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J Hum Evol. 2002 Sep;43(3):353-80.

Notharctine primates (Adapiformes) from the early to middle Eocene (Wasatchian-Bridgerian) of Wyoming: transitional species and the origins of Notharctus and Smilodectes.

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Museum of Paleontology, University of Michigan, 1109 Geddes Avenue, Ann Arbor, Michigan 48109-1079, USA.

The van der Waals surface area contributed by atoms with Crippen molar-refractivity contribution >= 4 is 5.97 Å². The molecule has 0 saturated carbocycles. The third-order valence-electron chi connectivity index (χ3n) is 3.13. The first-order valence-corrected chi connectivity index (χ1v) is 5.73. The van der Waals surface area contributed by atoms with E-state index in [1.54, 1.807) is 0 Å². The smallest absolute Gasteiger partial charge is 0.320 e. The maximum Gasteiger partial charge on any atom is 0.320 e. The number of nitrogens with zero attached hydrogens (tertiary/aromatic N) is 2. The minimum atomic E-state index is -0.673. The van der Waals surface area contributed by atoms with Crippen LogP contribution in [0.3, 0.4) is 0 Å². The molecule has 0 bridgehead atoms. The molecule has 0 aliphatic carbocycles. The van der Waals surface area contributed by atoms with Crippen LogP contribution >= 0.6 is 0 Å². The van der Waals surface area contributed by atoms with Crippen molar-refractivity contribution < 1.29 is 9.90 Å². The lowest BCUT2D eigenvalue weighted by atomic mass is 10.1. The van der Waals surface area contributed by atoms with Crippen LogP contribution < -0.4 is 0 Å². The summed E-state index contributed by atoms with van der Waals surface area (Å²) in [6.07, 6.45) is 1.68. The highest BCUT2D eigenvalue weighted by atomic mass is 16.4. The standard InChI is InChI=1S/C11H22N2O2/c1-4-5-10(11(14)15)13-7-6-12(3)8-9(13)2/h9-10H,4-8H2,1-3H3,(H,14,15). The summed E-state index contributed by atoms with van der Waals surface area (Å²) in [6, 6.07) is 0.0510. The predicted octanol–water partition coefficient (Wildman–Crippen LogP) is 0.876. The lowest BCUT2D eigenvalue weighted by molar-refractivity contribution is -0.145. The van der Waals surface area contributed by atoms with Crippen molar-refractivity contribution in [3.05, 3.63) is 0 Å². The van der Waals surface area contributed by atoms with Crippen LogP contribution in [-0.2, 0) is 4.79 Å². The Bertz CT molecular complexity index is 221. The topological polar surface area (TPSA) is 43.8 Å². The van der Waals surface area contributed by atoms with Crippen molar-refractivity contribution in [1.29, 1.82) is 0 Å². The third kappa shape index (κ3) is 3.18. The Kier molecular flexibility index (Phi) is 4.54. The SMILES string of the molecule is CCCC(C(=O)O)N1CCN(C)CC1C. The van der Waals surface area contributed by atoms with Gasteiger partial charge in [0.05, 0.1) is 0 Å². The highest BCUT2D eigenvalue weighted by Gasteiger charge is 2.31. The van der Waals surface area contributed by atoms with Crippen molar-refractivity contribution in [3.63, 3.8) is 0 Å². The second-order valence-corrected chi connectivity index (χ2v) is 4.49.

Notharctine adapiform primates are an abundant element of early (Wasatchian) and middle (Bridgerian) Eocene faunal assemblages from the western interior of North America. Early Eocene notharctine samples are dominated by Cantius with Pelycodus and Copelemur being much rarer and more restricted in their geographic distribution. Cantius is replaced in the middle Eocene by Notharctus and Smilodectes, both of which are common but less widespread, being best known from southwestern Wyoming. The origin of these two middle Eocene taxa has not been well understood, due to a lack of transitional Wasatchian-Bridgerian notharctine faunal samples or because known samples had not been adequately studied. Field work at South Pass in the Greater Green River Basin has produced a relatively large sample of earliest Bridgerian notharctines. Combining this sample with a large, but previously under-studied, sample of notharctines from the latest Wasatchian and earliest Bridgerian in the Wind River Basin has clarified the relationships among Notharctus,Smilodectes, and earlier occurring notharctines. Notharctus first appears in the latest Wasatchian (Wa7), represented by N. venticolus. Phylogenetic analysis supports a Notharctus clade that shares sister taxon status with Cantius nunienus and indicates that Notharctus arose through bifurcation of the lineage containing the last common ancestor of C. nunienus and Notharctus. The origins of Smilodectes are less clear. Phylogenetic analysis supports a clade consisting of Smilodectes and Copelemur, but the origins of both taxa are not established as yet. North American notharctines are typified by relatively low taxonomic diversity, but relatively high abundance and high dental morphological variation (disparity). These attributes are opposite to those of North American omomyids, reflecting differences in ecomorphospace between these two primate radiations.

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